Other Tips for Your Alaska Fly Fishing Trip
We previously shared the top 5 guide tips for your Alaska fly fishing trip, as given by our past and present guides, but here are few more good guide tips to help make sure you get the most out of your fishing trip in Alaska.
Other Guide Tips for Your Alaska Fly Fishing Trip
1. Embrace the Adventure of Traveling to Remote Alaska. Things may not always go as planned on the Alaska Peninsula. Crummy weather can alter a day of fishing, flight delays can occur, etc. We do our best to deal with these things, but you can also help out by trying to keep an open mind about the unexpected. After all, there’s only so much you can do in the face of Mother Nature, especially in extremely remote Alaska. Keep this in mind: many stories that come from unexpected trip moments may often be some of the most memorable.
2. Don’t Forget Your Head Net or DEET. A head net is not quite as critical at our SAFARI camp (although bugs have been getting worse over the last decade there), but it’s definitely very important at our OUTPOST camp and in most other regions of Alaska. A small pump-style bottle of DEET is a good idea while traveling or fishing in Alaska. (By the way, the bugs can be horrendous in King Salmon. Be ready.)
3. Bring a Waterproof Camera (if possible). If you bring a non-waterproof camera, bring a proper waterproof case or bag for it, not just a Ziploc. One idea, although we have not commonly seen this, is to bring a small desiccant pack to put in your airtight case for overnight camera drying.
4. Expect Variability in the Salmon Runs and Fish Timing Charts. Mother Nature doesn’t generally happen like clockwork. Salmon runs vary from year to year and from region to region in Alaska. A harsh, extra cold winter and late, cold spring may keep water temps cooler longer, delaying salmon runs a week or two. A warm winter and spring may create an early run.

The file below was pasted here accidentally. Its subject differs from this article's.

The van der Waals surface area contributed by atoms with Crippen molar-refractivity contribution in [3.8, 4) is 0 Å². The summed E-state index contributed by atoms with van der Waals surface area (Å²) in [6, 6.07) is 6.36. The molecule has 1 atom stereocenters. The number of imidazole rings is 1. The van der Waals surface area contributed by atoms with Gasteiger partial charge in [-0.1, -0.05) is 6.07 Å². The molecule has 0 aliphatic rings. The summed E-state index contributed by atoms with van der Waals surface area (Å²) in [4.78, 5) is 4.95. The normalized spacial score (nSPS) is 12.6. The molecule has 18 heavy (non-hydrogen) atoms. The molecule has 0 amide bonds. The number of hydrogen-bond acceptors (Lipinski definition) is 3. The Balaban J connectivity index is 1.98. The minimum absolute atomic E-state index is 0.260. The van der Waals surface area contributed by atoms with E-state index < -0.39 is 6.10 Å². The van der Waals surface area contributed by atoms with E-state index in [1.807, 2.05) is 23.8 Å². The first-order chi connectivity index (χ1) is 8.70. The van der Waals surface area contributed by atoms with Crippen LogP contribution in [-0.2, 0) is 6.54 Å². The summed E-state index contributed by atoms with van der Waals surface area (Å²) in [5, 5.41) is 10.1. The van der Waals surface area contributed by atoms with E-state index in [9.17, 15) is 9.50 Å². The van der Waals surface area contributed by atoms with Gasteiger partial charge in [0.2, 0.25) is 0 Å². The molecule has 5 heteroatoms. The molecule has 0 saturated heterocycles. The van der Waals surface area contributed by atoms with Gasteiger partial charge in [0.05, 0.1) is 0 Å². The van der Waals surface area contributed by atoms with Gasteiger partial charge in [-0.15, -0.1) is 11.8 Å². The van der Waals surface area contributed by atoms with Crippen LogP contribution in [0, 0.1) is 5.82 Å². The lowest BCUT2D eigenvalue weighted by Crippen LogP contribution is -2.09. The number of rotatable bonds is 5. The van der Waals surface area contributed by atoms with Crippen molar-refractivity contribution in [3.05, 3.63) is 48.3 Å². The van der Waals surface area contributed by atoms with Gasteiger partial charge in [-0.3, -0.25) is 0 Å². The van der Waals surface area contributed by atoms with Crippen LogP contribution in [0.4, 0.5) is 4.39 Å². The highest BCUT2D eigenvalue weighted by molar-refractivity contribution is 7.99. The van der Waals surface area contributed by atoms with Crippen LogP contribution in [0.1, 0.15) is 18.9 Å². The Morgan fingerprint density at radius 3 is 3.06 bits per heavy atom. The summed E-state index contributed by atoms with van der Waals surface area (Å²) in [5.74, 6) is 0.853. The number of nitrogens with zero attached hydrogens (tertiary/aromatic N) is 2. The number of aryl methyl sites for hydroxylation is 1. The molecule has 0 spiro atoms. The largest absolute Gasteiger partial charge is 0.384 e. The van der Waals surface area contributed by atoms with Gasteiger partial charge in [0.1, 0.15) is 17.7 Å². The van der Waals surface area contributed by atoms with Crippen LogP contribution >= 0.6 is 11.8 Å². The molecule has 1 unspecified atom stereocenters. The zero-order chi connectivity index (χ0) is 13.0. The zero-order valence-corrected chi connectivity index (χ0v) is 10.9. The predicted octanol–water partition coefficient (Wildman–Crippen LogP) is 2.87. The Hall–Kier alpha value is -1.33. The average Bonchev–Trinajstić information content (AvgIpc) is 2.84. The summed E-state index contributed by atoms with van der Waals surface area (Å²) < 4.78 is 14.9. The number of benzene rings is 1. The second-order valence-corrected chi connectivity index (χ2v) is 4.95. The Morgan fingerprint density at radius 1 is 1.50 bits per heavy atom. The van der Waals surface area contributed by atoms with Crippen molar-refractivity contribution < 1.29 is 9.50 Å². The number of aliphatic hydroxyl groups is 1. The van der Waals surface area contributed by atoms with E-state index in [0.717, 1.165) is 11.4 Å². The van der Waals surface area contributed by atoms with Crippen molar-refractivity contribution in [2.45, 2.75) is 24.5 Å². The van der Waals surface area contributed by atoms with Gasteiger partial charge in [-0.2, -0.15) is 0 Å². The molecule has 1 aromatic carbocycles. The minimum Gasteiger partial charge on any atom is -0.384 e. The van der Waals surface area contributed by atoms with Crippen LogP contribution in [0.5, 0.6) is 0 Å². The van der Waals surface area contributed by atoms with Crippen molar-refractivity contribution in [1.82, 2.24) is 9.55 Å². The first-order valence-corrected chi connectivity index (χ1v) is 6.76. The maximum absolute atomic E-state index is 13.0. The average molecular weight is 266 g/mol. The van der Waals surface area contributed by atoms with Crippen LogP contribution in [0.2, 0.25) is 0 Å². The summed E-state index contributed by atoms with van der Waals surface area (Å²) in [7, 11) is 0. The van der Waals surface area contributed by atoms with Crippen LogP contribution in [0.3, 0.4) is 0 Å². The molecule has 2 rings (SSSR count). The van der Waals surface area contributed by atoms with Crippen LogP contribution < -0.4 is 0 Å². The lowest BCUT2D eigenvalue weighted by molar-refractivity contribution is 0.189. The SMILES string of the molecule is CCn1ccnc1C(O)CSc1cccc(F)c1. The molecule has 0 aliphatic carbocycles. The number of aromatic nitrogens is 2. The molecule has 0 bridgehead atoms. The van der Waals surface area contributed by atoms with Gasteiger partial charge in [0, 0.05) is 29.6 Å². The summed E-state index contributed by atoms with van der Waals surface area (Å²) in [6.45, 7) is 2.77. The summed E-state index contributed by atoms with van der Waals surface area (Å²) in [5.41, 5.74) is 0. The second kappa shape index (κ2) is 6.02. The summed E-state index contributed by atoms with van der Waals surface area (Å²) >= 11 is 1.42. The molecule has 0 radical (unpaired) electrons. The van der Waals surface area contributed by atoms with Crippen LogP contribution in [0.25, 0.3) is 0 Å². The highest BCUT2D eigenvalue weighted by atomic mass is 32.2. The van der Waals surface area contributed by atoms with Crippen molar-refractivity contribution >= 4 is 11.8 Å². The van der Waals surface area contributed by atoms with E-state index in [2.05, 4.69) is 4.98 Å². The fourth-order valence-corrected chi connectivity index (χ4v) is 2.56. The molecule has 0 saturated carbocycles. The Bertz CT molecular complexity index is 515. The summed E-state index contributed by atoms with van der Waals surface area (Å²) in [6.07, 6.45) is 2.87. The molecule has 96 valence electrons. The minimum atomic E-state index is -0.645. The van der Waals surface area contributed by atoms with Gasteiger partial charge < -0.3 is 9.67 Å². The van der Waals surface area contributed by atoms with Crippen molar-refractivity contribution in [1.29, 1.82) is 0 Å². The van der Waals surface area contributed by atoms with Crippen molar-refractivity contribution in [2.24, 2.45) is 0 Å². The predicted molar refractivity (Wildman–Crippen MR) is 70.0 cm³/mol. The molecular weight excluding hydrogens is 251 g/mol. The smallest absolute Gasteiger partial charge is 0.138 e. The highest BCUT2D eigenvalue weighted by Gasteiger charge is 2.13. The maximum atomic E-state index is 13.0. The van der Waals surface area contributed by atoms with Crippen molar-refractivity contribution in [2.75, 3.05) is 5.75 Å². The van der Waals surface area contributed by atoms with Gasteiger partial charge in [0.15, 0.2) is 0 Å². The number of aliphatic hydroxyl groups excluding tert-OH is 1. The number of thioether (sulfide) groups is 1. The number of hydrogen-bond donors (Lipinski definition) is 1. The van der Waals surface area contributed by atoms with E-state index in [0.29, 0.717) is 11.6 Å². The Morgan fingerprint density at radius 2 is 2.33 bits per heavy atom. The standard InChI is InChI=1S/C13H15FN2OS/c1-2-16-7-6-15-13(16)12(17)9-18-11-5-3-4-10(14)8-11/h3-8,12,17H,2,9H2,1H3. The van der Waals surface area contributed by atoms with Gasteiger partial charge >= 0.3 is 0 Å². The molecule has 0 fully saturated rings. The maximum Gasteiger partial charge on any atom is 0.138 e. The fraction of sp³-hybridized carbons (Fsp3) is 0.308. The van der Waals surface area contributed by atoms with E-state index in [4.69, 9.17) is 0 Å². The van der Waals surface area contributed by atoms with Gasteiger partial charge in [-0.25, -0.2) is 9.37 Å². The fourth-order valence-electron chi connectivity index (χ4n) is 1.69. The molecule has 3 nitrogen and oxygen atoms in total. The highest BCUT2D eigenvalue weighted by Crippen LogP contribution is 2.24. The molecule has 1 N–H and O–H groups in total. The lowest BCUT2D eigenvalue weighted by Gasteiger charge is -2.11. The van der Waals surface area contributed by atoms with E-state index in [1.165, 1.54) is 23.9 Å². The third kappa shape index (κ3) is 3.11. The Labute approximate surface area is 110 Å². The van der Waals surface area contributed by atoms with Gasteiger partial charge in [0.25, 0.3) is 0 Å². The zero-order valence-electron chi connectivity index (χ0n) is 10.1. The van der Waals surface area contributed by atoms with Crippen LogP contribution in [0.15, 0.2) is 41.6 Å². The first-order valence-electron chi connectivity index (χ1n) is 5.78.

5. Don’t Ignore Other Species. We have surprisingly heard many times over the years, “Aww, not another small one!” Or when after silver salmon, “Not another chum salmon!” We understand your heart may be set on one particular species, but try to keep things in perspective… Step back, look around, and be happy that you’re fly fishing in Alaska rather than checking your email at the office! If you’re catching smaller than expected fish, downsize your rod to make it more challenging, lighten your tippet, or try experimenting with new flies or techniques.
6. Follow the Gear List. Don’t Over Pack.
7. Speak Up if You’re Not Happy with Some Aspect of Your Trip. As guides and outfitters, we are here to try and make your trip as good as possible. Help us out and speak up if something isn’t going your way or you don’t like something. Few people are good mind readers. And of course, communicating respectfully goes a long way in most situations.
8. Don’t Make Assumptions About Your Guide’s Responsibilities. Ask if you’re not told at the beginning of the week by the owner or camp manager what to expect.
9. Familiarize Yourself with Alaska Fishing Regulations. Your guide should know the latest fishing regs, but it can’t hurt for you to do a little homework ahead of time (in case the game warden does show up).
Learn more here: Top Tips for Your Alaska Fly Fishing Trip